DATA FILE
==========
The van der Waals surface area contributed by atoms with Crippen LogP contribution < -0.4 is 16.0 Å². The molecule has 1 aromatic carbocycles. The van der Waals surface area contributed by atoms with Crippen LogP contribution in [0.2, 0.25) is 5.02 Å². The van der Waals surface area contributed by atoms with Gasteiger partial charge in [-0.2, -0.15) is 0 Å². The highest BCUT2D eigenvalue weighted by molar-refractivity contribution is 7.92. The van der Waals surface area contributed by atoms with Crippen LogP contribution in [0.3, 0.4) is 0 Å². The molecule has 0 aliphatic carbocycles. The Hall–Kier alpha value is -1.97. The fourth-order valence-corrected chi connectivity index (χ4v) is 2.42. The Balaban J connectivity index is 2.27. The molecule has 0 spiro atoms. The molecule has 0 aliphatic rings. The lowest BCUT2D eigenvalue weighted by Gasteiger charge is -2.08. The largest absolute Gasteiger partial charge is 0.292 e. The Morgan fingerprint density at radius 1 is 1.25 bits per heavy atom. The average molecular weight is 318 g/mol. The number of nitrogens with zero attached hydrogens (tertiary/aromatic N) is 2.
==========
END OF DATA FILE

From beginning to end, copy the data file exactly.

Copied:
The van der Waals surface area contributed by atoms with Crippen LogP contribution < -0.4 is 16.0 Å². The molecule has 1 aromatic carbocycles. The van der Waals surface area contributed by atoms with Crippen LogP contribution in [0.2, 0.25) is 5.02 Å². The van der Waals surface area contributed by atoms with Gasteiger partial charge in [-0.2, -0.15) is 0 Å². The highest BCUT2D eigenvalue weighted by molar-refractivity contribution is 7.92. The van der Waals surface area contributed by atoms with Crippen LogP contribution in [0.3, 0.4) is 0 Å². The molecule has 0 aliphatic carbocycles. The Hall–Kier alpha value is -1.97. The fourth-order valence-corrected chi connectivity index (χ4v) is 2.42. The Balaban J connectivity index is 2.27. The molecule has 0 spiro atoms. The molecule has 0 aliphatic rings. The lowest BCUT2D eigenvalue weighted by Gasteiger charge is -2.08. The largest absolute Gasteiger partial charge is 0.292 e. The Morgan fingerprint density at radius 1 is 1.25 bits per heavy atom. The average molecular weight is 318 g/mol. The number of nitrogens with zero attached hydrogens (tertiary/aromatic N) is 2.